Red meat. America's signature protein has necessarily violent origins. Slaughter, butcher, open flames and iron – you don't need a recently lapsed vegetarian (me) to lay it out for you. Of course the blood and the cuts are all part of the appeal, a reminder with every forkful of beef that we still like to be visceral creatures in an increasingly sanitized world. There is much in the makeup of Ford's Mustang that matches these carnivorous tendencies. Not only does it offer a hint of violence with potential for speed every time the engine kicks over, it's also the motive meal we Americans salivate over more than any other. Ford's pony car is among the most popular car searches online, year in and year out, and truly special versions stress servers and storm forum spaces when they hit the streets. I'll be honest, I've been just as frothed and drooling to see and drive the 2016 Ford Shelby GT350 as the rest of you netziens, too. Engineers have hacked and carved away at the stock car, to make a wicked V8 morsel that's bloody-minded and racetrack ready. The flat-plane crank V8 revs to the moon and sounds like a supercar when spinning hard. The palpitating heart of newest Shelby is a 5.2-liter, naturally aspirated V8 engine that bucks the current, popular trends for performance cars, while also breaking new ground for Ford. Fast cars from all over the world have made impressive numbers using turbos and superchargers in recent years, but Ford wanted revs to make its racing machine go right. So the company tossed out the forced-induction formula, and created a flat-plane crank V8 that revs to the moon and sounds like a supercar when spinning hard. The light, strong crankshaft reduces inertial mass in the engine and allows for a mind-blowing redline at 8,250 rpm. Perhaps more importantly it makes for beautiful rising wave of available torque as one digs deeper into the throttle, which feels like fast magic when doing something like climbing the hill to The Corkscrew at Mazda Raceway Laguna Seca. At 526 horsepower and 429 pound-feet of torque, some 102-hp per liter, there's enough power for staggering acceleration whenever you ask for it. Providing, of course, you keep the pot boiling at three grand or more. To call the power delivery below that mark "weak" would be ludicrous, but it does feel more inert there than the cars in the turbo-quick jet set that's so popular these days. And, as I said, the wonderful noises the car makes are worth the price of a little low-end torque. A dual-mode exhaust lets you run quiet if you're driving easy, but I can't recommend either. I drove from Laguna Seca to Big Sur, and the sound of that Italian-accented American voice was never better than when banging off cliff sides and echoing out over the ocean. The pinned-down feeling on the public roads turned to "stuck to the Earth" at track speeds. Ford mated its new …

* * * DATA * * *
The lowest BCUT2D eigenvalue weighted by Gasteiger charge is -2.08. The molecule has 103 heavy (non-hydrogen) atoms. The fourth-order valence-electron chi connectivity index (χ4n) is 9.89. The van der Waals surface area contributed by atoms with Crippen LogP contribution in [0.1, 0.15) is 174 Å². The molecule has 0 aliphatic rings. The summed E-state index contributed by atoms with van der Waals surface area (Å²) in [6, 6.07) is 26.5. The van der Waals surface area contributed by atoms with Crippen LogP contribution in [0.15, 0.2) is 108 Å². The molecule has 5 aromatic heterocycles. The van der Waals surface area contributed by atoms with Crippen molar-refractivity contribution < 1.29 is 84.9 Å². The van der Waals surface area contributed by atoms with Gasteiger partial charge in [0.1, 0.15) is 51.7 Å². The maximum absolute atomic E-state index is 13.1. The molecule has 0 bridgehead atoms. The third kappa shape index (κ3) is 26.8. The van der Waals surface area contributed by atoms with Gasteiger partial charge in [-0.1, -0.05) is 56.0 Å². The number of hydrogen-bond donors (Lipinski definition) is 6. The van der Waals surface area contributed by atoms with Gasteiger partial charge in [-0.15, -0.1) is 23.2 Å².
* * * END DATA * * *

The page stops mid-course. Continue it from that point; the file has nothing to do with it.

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|MPG||14 City / 21 Hwy|
|Transmission||6-spd man w/OD|
|Power||526 @ 7500 rpm|
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